What Does Your Behavior Say About You?
During a recent visit to a client’s office, I was standing outside of a customer service associate’s cubicle, out of sight, ready for our meeting. She was just finishing a telephone call. When she hung up from the call, she said to no one in particular, “What a jerk! That customer is the biggest pain in the rear.” I peered around the corner. “Oh, hi Emily! Is it our meeting time?” We headed down the hall to a small conference room.
Kelly and I had met several other times over the past year to work through her time management and workload challenges. This meeting was to be a quick update on her progress.
Kelly said things were going great. She was staying organized, meeting deadlines, and making time to research issues herself instead of interrupting others. I asked her if there was anything else I could help her with. “No, everything’s great!” she said. I asked, “How about that customer you just spoke with. Tell me about that situation.”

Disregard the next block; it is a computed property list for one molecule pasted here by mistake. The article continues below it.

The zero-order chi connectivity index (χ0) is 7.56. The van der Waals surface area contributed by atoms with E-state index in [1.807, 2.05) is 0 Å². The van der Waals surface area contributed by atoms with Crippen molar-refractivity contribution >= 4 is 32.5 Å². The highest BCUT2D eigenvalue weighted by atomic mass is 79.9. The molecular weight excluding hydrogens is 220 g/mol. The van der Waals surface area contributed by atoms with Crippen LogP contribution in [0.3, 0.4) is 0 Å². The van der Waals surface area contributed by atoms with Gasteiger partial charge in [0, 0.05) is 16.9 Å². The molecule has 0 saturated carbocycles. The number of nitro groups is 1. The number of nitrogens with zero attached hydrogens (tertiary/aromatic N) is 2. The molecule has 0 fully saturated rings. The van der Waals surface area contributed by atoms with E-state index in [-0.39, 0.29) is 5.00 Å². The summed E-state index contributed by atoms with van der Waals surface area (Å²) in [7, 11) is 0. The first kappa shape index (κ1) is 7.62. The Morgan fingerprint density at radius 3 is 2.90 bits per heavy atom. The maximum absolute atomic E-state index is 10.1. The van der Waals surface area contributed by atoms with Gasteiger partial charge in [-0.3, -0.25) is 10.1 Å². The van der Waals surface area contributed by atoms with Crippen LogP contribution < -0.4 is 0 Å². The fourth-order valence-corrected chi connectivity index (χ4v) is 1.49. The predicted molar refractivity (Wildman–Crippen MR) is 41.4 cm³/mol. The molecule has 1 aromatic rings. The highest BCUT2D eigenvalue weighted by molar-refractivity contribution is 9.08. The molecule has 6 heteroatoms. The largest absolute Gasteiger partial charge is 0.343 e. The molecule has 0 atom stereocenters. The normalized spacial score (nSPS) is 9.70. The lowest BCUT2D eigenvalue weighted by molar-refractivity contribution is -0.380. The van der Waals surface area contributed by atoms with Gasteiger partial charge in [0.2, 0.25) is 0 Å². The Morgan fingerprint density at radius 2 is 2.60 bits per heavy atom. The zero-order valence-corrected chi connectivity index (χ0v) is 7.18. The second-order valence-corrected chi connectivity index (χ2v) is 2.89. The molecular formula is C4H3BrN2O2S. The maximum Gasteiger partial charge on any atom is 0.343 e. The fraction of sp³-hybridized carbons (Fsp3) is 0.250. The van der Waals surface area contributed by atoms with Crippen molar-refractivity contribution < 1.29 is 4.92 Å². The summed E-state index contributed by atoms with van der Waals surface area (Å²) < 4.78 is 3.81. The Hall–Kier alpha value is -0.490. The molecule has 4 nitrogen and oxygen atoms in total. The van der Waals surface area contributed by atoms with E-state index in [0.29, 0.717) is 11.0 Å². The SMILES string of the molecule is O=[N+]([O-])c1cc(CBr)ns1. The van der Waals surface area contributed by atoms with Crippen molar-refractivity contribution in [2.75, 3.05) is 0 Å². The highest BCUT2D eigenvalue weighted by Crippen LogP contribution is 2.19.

She told me George was a long-time client, who frequently called with questions. I delved a little deeper and learned George is a small business owner who juggles many plates. He has grown to rely on Kelly for answers. Kelly said that his questions are legitimate, but thinks he should research the answers himself. She has sent him the necessary information to do that. Other than that, George was a good, profitable client for her company.
I couldn’t resist saying, “So you’re complaining that you do a good job for George, which is why he’s calling you, and that’s annoying to you? That’s like saying this is a nice place to work except for all the clients I have to work with!” I wondered, did Kelly realized what she was saying?
Kelly justified herself by telling me that she’s certain George has no idea how she feels. She says even with her “closet” attitude, George always gets courteous and prompt service.
While I find that hard to believe, I decided not to press that point. Instead I asked her how she thought her loud verbal statement after the call (calling George a jerk) reflected on her. “What do you mean reflects on me?” she asked. I said, “How do your coworkers view you after hearing your unprofessional comments about a client?” That got her attention and we talked for quite awhile about professional behavior.
Moral to the story: Everything we do creates an impression. It’s up to us to decide if we want people to have a bad or good impression. Mind your actions and behavior even when you think no one is paying attention.
Emily Huling Selling Strategies, Inc. P.O. Box 200 Terrell, NC 28682
Phone: 888-309-8802 Fax: 888-309-7355